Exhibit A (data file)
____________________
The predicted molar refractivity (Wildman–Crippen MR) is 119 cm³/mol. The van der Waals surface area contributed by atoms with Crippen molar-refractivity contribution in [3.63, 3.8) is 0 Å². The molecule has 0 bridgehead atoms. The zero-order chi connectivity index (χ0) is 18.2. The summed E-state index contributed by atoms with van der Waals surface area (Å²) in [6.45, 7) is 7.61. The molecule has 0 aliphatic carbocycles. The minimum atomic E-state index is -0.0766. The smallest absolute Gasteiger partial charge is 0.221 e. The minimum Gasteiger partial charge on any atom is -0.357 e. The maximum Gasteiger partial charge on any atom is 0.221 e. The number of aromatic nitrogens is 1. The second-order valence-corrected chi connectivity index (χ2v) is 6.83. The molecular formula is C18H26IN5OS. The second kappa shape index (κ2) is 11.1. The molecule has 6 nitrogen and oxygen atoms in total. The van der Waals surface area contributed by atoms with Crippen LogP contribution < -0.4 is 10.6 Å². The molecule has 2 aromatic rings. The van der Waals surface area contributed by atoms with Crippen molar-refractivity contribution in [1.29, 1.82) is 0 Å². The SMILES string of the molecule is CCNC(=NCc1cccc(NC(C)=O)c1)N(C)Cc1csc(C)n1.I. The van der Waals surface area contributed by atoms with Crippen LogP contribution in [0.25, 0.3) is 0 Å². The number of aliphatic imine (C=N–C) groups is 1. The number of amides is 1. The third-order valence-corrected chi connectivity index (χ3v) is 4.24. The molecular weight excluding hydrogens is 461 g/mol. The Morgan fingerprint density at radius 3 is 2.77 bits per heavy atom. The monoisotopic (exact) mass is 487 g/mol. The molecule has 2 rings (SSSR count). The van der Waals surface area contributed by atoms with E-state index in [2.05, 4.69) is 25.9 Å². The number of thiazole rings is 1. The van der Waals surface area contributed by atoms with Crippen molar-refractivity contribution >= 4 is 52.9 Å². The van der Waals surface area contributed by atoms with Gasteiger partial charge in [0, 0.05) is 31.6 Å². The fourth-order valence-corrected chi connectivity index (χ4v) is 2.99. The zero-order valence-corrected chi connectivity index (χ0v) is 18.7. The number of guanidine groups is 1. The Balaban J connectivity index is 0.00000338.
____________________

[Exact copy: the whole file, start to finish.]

The predicted molar refractivity (Wildman–Crippen MR) is 119 cm³/mol. The van der Waals surface area contributed by atoms with Crippen molar-refractivity contribution in [3.63, 3.8) is 0 Å². The molecule has 0 bridgehead atoms. The zero-order chi connectivity index (χ0) is 18.2. The summed E-state index contributed by atoms with van der Waals surface area (Å²) in [6.45, 7) is 7.61. The molecule has 0 aliphatic carbocycles. The minimum atomic E-state index is -0.0766. The smallest absolute Gasteiger partial charge is 0.221 e. The minimum Gasteiger partial charge on any atom is -0.357 e. The maximum Gasteiger partial charge on any atom is 0.221 e. The number of aromatic nitrogens is 1. The second-order valence-corrected chi connectivity index (χ2v) is 6.83. The molecular formula is C18H26IN5OS. The second kappa shape index (κ2) is 11.1. The molecule has 6 nitrogen and oxygen atoms in total. The van der Waals surface area contributed by atoms with Crippen LogP contribution < -0.4 is 10.6 Å². The molecule has 2 aromatic rings. The van der Waals surface area contributed by atoms with Crippen molar-refractivity contribution in [1.29, 1.82) is 0 Å². The SMILES string of the molecule is CCNC(=NCc1cccc(NC(C)=O)c1)N(C)Cc1csc(C)n1.I. The van der Waals surface area contributed by atoms with Crippen LogP contribution in [0.25, 0.3) is 0 Å². The number of aliphatic imine (C=N–C) groups is 1. The number of amides is 1. The third-order valence-corrected chi connectivity index (χ3v) is 4.24. The molecular weight excluding hydrogens is 461 g/mol. The Morgan fingerprint density at radius 3 is 2.77 bits per heavy atom. The monoisotopic (exact) mass is 487 g/mol. The molecule has 2 rings (SSSR count). The van der Waals surface area contributed by atoms with E-state index in [2.05, 4.69) is 25.9 Å². The number of thiazole rings is 1. The van der Waals surface area contributed by atoms with Crippen molar-refractivity contribution >= 4 is 52.9 Å². The van der Waals surface area contributed by atoms with Gasteiger partial charge in [0, 0.05) is 31.6 Å². The fourth-order valence-corrected chi connectivity index (χ4v) is 2.99. The zero-order valence-corrected chi connectivity index (χ0v) is 18.7. The number of guanidine groups is 1. The Balaban J connectivity index is 0.00000338.